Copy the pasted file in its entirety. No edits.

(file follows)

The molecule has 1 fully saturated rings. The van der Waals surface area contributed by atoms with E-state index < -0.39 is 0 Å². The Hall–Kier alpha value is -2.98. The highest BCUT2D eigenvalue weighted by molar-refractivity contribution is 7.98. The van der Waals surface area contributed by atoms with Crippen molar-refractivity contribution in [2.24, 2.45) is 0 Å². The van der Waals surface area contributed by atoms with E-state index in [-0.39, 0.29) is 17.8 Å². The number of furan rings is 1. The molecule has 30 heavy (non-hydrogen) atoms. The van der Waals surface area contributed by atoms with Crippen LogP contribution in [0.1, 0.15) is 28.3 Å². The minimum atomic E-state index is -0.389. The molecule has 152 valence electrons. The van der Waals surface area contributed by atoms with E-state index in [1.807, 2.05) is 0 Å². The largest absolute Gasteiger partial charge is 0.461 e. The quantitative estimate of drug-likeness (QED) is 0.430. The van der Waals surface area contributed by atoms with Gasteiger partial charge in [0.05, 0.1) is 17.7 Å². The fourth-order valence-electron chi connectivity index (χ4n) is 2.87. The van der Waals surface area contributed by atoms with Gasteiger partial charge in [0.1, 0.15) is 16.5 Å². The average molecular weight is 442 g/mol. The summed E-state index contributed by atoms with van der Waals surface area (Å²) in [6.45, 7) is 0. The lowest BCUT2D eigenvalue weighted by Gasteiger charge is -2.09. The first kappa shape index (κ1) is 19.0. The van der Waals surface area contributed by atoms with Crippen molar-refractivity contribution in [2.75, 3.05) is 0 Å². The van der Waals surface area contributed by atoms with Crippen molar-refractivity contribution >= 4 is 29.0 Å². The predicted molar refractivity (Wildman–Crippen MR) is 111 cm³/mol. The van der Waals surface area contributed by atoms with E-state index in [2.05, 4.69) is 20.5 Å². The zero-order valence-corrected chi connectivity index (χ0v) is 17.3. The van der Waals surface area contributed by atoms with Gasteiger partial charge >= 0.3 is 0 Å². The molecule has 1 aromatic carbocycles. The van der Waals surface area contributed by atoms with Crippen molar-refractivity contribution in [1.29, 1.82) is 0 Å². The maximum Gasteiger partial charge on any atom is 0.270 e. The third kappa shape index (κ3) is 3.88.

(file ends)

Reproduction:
The molecule has 1 fully saturated rings. The van der Waals surface area contributed by atoms with E-state index < -0.39 is 0 Å². The Hall–Kier alpha value is -2.98. The highest BCUT2D eigenvalue weighted by molar-refractivity contribution is 7.98. The van der Waals surface area contributed by atoms with Crippen molar-refractivity contribution in [2.24, 2.45) is 0 Å². The van der Waals surface area contributed by atoms with E-state index in [-0.39, 0.29) is 17.8 Å². The number of furan rings is 1. The molecule has 30 heavy (non-hydrogen) atoms. The van der Waals surface area contributed by atoms with Crippen LogP contribution in [0.1, 0.15) is 28.3 Å². The minimum atomic E-state index is -0.389. The molecule has 152 valence electrons. The van der Waals surface area contributed by atoms with E-state index in [1.807, 2.05) is 0 Å². The largest absolute Gasteiger partial charge is 0.461 e. The quantitative estimate of drug-likeness (QED) is 0.430. The van der Waals surface area contributed by atoms with Gasteiger partial charge in [0.05, 0.1) is 17.7 Å². The fourth-order valence-electron chi connectivity index (χ4n) is 2.87. The van der Waals surface area contributed by atoms with Gasteiger partial charge in [0.1, 0.15) is 16.5 Å². The average molecular weight is 442 g/mol. The summed E-state index contributed by atoms with van der Waals surface area (Å²) in [6.45, 7) is 0. The lowest BCUT2D eigenvalue weighted by Gasteiger charge is -2.09. The first kappa shape index (κ1) is 19.0. The van der Waals surface area contributed by atoms with Crippen molar-refractivity contribution in [2.75, 3.05) is 0 Å². The van der Waals surface area contributed by atoms with Crippen molar-refractivity contribution >= 4 is 29.0 Å². The predicted molar refractivity (Wildman–Crippen MR) is 111 cm³/mol. The van der Waals surface area contributed by atoms with E-state index in [2.05, 4.69) is 20.5 Å². The zero-order valence-corrected chi connectivity index (χ0v) is 17.3. The van der Waals surface area contributed by atoms with Gasteiger partial charge >= 0.3 is 0 Å². The molecule has 1 aromatic carbocycles. The van der Waals surface area contributed by atoms with Crippen molar-refractivity contribution in [1.29, 1.82) is 0 Å². The maximum Gasteiger partial charge on any atom is 0.270 e. The third kappa shape index (κ3) is 3.88.